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  • to Rio de Janeiro is adapted to the cultivation of a great variety of fruits of a superior quality.
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  • The export of cabinet woods is not large, considering the forest area of Brazil and the variety and quality of the woods.
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  • Edinburgh is particularly rich in monuments of every description and quality.
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  • White durra of excellent quality is raised.
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  • His life was the triumph of steady determination unaided by a single brilliant or attractive quality.
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  • The poem owed its subsequent widespread reputation to its appeal to this sentiment rather than to its literary quality.
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  • Fish of excellent quality and in great quantities abound on the coast.
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  • The straw of Tuscany, specially grown for plaiting, is distinguished into three qualities - Pontederas Semone being the finest, Mazzuolo the second quality, from which the bulk of the plaits are made, while from the third quality, Santa Fioro, only "Tuscan pedals" and braids are plaited.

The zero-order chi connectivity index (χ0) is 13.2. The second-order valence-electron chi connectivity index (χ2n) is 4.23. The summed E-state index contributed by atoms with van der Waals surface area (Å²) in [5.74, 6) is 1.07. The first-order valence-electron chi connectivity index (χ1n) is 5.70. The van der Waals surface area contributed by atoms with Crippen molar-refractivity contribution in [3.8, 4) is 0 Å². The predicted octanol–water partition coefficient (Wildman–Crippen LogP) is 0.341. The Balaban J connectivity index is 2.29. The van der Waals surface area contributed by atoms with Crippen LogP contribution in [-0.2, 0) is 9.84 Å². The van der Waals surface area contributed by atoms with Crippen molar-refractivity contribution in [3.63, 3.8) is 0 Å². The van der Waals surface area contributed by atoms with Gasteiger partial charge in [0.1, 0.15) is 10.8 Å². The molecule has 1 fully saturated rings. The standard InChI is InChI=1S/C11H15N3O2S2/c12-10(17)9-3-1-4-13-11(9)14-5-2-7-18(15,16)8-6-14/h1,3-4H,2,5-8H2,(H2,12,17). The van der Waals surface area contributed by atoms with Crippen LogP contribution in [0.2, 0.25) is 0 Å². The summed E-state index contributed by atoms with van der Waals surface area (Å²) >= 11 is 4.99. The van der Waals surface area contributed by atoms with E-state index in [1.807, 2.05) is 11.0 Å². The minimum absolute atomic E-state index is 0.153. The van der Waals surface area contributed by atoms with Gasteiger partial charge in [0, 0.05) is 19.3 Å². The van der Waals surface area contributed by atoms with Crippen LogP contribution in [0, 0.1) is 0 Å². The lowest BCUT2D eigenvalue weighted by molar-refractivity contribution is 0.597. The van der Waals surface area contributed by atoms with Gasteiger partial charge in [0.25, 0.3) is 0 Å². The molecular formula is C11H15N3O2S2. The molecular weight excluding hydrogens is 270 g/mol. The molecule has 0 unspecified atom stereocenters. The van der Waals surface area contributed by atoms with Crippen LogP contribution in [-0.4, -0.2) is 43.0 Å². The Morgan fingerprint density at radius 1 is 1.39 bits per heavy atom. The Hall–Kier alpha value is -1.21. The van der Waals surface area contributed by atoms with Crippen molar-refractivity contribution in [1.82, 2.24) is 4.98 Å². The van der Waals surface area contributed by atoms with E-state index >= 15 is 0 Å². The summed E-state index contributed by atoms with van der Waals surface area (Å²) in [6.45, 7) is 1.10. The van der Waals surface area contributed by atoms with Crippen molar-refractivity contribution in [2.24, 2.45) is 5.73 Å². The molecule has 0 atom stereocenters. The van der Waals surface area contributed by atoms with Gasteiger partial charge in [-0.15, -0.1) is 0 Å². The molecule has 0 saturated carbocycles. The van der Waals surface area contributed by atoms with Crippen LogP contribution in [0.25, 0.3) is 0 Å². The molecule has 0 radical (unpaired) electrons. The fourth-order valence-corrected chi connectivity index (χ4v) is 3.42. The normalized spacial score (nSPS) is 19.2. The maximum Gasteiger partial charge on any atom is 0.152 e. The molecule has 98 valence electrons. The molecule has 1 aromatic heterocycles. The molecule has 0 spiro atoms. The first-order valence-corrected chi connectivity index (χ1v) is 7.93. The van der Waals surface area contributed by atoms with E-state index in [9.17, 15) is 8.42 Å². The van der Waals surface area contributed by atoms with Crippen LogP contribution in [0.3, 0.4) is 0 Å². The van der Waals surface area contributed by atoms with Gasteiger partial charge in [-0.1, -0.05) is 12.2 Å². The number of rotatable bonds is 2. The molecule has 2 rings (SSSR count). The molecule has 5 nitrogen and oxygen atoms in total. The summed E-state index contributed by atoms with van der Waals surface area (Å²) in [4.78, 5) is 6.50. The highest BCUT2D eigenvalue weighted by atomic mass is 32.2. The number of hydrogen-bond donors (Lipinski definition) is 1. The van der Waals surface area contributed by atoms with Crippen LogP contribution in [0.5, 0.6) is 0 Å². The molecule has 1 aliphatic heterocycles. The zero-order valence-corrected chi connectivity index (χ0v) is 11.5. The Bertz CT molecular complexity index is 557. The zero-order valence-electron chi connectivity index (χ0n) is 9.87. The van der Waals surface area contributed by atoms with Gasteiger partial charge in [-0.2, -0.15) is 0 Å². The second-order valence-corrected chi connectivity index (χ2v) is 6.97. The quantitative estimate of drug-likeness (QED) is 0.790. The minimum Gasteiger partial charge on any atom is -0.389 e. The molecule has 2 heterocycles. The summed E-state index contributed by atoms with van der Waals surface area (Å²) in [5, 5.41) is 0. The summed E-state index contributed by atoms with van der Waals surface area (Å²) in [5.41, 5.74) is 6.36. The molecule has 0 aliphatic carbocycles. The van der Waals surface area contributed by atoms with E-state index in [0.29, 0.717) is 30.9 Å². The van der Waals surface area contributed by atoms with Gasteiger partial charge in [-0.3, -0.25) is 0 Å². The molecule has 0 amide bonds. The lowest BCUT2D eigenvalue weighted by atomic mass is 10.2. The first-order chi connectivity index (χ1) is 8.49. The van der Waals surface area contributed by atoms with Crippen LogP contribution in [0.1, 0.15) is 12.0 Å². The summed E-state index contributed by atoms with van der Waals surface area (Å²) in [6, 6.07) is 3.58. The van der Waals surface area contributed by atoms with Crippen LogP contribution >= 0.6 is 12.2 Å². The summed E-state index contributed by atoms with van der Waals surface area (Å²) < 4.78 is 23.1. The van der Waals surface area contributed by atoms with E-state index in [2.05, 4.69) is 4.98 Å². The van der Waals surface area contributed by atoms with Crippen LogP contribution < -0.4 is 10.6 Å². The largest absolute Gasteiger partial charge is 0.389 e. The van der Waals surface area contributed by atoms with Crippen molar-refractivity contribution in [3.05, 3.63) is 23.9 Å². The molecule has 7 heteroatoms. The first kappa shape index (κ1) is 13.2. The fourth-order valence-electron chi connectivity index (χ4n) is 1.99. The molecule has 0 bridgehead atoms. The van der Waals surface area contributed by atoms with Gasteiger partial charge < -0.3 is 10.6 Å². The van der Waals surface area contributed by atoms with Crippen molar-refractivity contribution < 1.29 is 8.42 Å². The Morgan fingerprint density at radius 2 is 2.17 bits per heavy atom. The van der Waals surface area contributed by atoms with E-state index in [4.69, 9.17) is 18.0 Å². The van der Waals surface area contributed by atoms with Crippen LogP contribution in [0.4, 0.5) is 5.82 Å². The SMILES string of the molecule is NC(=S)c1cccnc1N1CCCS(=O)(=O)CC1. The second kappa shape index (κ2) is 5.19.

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  • Tuscan plaits and hats vary enormously in quality and value; the plait of a hat of good quality may represent the work of four or five days, while hats of the highest quality may each occupy six to nine months in making.
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  • Hungary is one of the greatest wine-producing countries in Europe, and the quality of some of the vintages, especially that of Tokaj, is unsurpassed.
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  • But the improved quality of the live stock is more worthy of notice than the growth in numbers.
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  • By the Golden Bull the palatine acquired something of the quality of a responsible minister, as " intermediary between the crown and people, guardian of the nation's rights, and keeper of the king's conscience " (Knatchbull-Hugessen, i.
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  • 3 This remarkable increase in the quantity of literary work was, on the whole, accompanied by a fair advance in literary quality.